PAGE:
Nurse assistants’well-being at work : is there a link to nurse leadership?
Introduction: As jobdemands in the healthcare system increases, one of the main protective factors involves support within the work environment. Limited knowledge exists about the work environment of nurse assistants and their well-being at work. A relatively small number of studies on this topic in the Nordic countries, and their results indicate high job demands and risk for negative health outcomes.
Purpose:This study aimed to investigate nurse assistants’ perception of job demands, the servant leadership of their next superior, job satisfaction, symptoms of emotional exhaustion, and physical well-being at work. It was also investigated whether perception of servant leadership of their next superior related to job satisfaction and symptoms of emotional exhaustion.
Methods: Questionnaires sent to all nurse assistants with registered email addresses at the Icelandic Nurse Assistants Association yielded 588 participants (49% response rate). A new Dutch inventory on servant leadership (SLI) was used to measure perception of servant leadership in nursing; additional questions explored work environment, demands, control and support at work, symptoms of burnout, and job satisfaction. To answer the research questions, a cross-sectional descriptive designwas used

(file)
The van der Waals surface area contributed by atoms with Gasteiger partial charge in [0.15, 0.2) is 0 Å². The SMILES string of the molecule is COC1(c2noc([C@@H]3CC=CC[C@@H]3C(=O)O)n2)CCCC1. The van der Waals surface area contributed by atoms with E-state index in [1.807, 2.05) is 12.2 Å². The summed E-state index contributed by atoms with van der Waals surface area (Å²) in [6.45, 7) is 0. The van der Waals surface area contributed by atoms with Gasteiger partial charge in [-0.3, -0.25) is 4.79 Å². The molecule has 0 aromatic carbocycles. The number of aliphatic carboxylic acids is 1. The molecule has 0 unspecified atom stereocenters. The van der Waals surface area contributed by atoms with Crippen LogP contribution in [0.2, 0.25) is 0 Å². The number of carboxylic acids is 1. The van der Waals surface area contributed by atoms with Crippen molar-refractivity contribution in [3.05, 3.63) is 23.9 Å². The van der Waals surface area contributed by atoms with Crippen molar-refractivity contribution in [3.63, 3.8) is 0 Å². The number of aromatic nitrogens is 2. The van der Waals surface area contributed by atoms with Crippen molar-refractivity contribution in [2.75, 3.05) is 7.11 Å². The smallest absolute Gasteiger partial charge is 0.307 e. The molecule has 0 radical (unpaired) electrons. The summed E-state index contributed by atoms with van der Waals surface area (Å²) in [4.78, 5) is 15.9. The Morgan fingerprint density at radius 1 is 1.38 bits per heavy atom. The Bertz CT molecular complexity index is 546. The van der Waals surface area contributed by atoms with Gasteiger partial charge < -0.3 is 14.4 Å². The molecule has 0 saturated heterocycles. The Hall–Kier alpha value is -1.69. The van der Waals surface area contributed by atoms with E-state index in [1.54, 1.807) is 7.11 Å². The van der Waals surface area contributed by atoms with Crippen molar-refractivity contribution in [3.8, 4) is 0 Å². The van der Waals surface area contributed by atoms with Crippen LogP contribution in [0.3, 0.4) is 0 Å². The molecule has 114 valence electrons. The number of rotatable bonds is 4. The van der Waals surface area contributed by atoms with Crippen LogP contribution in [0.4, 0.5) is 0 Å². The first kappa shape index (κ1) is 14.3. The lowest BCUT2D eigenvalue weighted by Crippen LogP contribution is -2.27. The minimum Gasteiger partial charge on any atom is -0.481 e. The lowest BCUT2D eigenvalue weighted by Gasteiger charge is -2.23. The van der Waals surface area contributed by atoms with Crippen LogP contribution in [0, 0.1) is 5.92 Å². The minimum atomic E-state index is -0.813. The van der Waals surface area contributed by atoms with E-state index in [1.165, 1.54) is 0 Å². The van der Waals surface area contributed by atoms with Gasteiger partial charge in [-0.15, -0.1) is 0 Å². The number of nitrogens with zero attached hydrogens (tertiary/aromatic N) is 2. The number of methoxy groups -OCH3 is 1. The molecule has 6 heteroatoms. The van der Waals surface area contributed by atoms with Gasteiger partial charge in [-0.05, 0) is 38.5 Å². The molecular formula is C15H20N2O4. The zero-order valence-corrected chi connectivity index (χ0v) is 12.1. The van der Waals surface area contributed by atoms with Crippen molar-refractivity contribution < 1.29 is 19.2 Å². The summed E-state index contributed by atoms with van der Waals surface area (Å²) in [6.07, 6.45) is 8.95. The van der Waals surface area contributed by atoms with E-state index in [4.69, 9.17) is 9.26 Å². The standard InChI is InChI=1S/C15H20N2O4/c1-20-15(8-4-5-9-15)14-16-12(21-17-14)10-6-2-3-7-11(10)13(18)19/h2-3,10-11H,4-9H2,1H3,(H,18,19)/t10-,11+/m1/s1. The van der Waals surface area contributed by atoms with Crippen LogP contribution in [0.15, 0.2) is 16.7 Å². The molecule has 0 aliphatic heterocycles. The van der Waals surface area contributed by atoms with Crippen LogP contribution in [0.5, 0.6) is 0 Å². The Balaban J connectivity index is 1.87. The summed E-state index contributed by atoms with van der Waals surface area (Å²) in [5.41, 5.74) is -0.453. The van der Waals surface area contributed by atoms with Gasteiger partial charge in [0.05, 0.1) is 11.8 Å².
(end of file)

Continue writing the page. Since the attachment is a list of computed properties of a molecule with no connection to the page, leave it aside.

Results: The majority of participants experienced high job demands and reported on control and support at work. Despite high levels of burnout, the majority of nurse assistants were satisfied at work. Servant leadership was practiced some what within nurse assistant’s workplaces. The correlation between perception of servant leadership, job satisfaction, and emotional exhaustion was significant for all SLI sub-factors except courage, and the strongest correlation was for empowerment, humility, and stewardship as sub-factors of servant leadership.
Conclusion: This study highlights supportive factors within the work environment, particularly regarding the leadership-empowering role of servant leadership in nursing. Results showhow thissupportis related to nurse assistants ́ well-being at work andsuggeststhat servant leadership can support health promotion within the work environment of nurse assistants. These findings are valuable for nurse assistants, nurse managersand leadershipin the health care system, thus contributingto public health
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